The Reserve Bank of India (RBI) is exploring the possibility of issuing a digital version of the Indian Rupee, it said in a booklet on Payment Systems in India between 2010 and 2020, released on January 25. While central banks around the world have begun exploring the possibility of issuing a central bank backed-digital currency (CBDC) or in various stages of rolling out digital fiat currencies, Indian regulators have been skeptical about CBDCs and crypto-currencies.
“Private digital currencies (PDCs) / virtual currencies (VCs) / crypto currencies (CCs) have gained popularity in recent years. In India, the regulators and governments have been sceptical about these currencies and are apprehensive about the associated risks. Nevertheless, RBI is exploring the possibility as to whether there is a need for a digital version of fiat currency and in case there is, then how to operationalise it”—RBI Booklet on Payment Systems in India.
The idea of a Digital Rupee was first proposed by a Finance Ministry committee back in February 2019. “It may be possible to visualise some models of future official digital currencies but as of date it is unclear whether there is clear advantage in the context of India to come up with a official digital currency,” it said. In fact, the RBI said that it had set up inter-departmental group “to study and provide guidance on the desirability and feasibility to introduce a central bank digital currency,” in its annual report for 2017-2018.
When asked about CBDCs back in December 2019, RBI Governor Shaktikanta Das said that it was very early to speak on a central bank issuing digital currencies. “Some discussions are going on. Technology has yet not fully evolved. It is still in very incipient stage of discussions and the RBI we have examined it internally,” Das said. It seems that the RBI now has changed its mind as other central banks race to issue CBDCs.
Unlike crypto-currencies which are issued without a central bank backing and are privately held and distributed, a CBDC is a digital currency which holds the same value as fiat currencies issued by a country’s central bank. According to a January 2020 survey covering 66 central banks by the Bank of International Settlements, 80% of central banks across the world were engaged in research and experimentation of a CBDC. Among the leading central banks of the world, the People’s Bank of China was the first major central bank to announce it would experimenting with creating a CBDC.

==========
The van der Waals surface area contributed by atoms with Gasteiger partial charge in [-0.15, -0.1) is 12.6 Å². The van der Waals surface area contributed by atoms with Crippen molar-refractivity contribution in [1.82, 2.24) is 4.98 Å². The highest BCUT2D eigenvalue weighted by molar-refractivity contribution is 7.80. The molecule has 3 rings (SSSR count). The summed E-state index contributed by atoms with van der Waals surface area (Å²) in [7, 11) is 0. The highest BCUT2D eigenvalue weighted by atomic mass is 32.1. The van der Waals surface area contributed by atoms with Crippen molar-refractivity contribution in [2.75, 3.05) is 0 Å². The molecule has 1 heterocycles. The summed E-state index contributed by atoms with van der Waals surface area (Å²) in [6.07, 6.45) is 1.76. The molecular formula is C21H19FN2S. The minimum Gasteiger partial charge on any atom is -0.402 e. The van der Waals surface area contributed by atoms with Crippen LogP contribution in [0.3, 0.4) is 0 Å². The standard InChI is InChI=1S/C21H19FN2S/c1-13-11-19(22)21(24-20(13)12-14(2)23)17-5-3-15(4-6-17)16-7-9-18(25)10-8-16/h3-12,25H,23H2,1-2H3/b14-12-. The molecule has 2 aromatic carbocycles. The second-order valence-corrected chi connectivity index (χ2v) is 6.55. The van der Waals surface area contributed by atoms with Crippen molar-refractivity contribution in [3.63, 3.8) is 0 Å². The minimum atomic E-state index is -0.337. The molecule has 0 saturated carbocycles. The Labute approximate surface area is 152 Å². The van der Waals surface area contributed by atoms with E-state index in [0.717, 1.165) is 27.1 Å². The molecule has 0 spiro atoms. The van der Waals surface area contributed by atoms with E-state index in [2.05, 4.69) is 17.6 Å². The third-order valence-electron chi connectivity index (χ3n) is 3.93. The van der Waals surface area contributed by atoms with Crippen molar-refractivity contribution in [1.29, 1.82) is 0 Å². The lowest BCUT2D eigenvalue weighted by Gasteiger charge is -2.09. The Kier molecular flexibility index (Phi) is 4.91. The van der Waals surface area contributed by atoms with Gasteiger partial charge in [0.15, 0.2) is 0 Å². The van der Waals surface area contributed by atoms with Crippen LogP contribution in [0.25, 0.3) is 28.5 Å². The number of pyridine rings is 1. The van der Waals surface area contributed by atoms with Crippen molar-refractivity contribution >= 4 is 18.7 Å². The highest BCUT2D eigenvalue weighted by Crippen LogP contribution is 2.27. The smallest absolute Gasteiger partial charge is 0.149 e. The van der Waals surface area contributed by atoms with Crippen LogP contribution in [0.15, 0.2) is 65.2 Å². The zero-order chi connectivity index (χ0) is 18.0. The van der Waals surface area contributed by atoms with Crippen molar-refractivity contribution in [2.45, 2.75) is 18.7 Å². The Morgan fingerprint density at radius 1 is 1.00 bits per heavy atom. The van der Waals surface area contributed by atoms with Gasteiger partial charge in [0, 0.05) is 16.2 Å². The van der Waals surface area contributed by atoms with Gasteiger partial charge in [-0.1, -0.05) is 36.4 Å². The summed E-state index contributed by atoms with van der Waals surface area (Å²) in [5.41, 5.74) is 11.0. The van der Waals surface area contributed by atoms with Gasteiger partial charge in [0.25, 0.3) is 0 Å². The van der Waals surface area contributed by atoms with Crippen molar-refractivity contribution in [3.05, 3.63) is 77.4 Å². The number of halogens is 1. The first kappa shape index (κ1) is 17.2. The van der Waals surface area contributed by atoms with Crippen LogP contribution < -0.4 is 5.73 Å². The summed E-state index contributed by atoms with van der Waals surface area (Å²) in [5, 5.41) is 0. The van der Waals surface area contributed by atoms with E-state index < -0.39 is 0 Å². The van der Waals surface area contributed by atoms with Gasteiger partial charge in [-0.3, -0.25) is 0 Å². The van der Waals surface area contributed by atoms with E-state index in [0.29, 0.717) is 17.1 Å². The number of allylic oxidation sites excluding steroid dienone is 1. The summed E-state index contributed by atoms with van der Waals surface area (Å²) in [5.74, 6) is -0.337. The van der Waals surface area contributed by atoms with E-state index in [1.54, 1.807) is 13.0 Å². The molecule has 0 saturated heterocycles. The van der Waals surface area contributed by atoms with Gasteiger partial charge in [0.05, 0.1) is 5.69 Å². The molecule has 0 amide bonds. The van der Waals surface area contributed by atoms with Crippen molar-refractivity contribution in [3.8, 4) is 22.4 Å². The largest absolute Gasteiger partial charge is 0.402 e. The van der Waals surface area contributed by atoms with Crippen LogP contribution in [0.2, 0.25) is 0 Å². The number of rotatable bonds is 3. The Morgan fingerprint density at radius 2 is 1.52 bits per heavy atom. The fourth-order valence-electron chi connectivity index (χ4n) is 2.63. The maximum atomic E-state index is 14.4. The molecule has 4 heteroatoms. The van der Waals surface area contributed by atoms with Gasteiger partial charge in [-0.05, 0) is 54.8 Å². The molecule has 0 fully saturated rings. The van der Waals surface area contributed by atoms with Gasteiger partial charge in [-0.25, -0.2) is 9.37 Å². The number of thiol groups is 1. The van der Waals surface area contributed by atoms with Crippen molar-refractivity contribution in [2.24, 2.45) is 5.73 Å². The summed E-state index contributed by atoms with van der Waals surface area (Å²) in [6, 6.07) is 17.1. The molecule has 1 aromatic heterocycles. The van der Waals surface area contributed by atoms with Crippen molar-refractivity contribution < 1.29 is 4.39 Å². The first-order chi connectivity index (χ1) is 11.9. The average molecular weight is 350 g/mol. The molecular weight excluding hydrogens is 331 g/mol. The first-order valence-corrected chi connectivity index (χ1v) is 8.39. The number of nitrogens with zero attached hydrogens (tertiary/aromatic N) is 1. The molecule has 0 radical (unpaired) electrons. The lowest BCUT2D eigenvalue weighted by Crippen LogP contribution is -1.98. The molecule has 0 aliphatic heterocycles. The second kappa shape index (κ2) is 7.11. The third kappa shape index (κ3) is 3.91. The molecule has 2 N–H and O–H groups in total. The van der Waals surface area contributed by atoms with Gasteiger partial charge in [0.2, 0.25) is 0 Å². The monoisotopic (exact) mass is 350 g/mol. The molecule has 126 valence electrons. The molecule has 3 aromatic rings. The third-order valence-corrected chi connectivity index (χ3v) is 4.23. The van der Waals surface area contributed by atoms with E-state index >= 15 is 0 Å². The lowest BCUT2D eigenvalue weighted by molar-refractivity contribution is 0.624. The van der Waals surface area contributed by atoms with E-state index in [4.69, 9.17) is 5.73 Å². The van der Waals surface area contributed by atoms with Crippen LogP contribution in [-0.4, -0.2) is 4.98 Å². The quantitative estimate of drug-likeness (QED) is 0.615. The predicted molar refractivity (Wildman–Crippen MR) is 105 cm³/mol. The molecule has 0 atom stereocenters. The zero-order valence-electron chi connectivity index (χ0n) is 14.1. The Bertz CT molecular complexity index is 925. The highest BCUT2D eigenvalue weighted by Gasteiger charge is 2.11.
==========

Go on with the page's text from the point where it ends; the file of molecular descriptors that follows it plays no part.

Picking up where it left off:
Digital Rupee wallets may be the future
While there has been considerable discussions to regulate crypto-currencies and crypto-firms in India, post the Supreme Court verdict in March 2020, neither the RBI, the Securities and Exchange Board of India, or the government have proposed any new regulations. To issue CBDCs, considerable legislative changes would need to take place to enable the RBI to issue a new form of fiat currencies.
A CBDC can take many forms such as issued on blockchain ledger like private crypto-currencies, a demat accounts like in stocks, a specific payments instrument or an account based CBDC. There are three models of issuing CBDCs:
- Direct: issued by a central bank to banks and then onto consumers and the claim on CBDC payments is on the central bank
- Indirect, wherein digital currencies are issued banks to customers and the claim on CBDC payments is on the bank or market players
- Hybrid: market players on-board customers and issue CBDCs, while the claim on payments is on the central bank
In a blogpost in May 2020, former Finance Secretary Subash Chandra Garg, who headed the Finance Ministry committee on virtual currencies, said that private crypto-currencies can never become fiat currencies. “Crypto-currency guys thought that they can create a digital currency using computer codes whose value would depend upon computing power and effort involved in mining of transactions. There is no connection with real economies- production of goods and services and trade therein- and the relative exchange values of 100s of the currencies in the world,” he said.
While the blockchain form of issuing CBDCs can be expensive, Garg suggests that the regulators create a special wallet through which people can receive Digital Rupees. “Digital rupee can be created in a single unit of one rupee. It is easy in digital mode to make payment of any amount in units of one rupee. Demat rupee in digital wallet is our digital rupee- the next generation of rupee. The system of digital rupee does not make any difference in the authority and management of money by the Central Bank” he said.
“The work of getting physical rupee notes printed, stored in currency chests, receiving soiled notes and destroying them etc. off course gets eliminated. The RBI would continue to issue currency in the Issue Department. It will only be digital currency. Rest of the operations in the Banking Department would remain unaffected. The Banks would have to carry much smaller number of currency notes and coins as the system moves towards more and more use of digital currency. Citizens would be able to keep their incomes and extra digital currency notes in their deposit accounts with the banks as usual.” — Subash Chandra Garg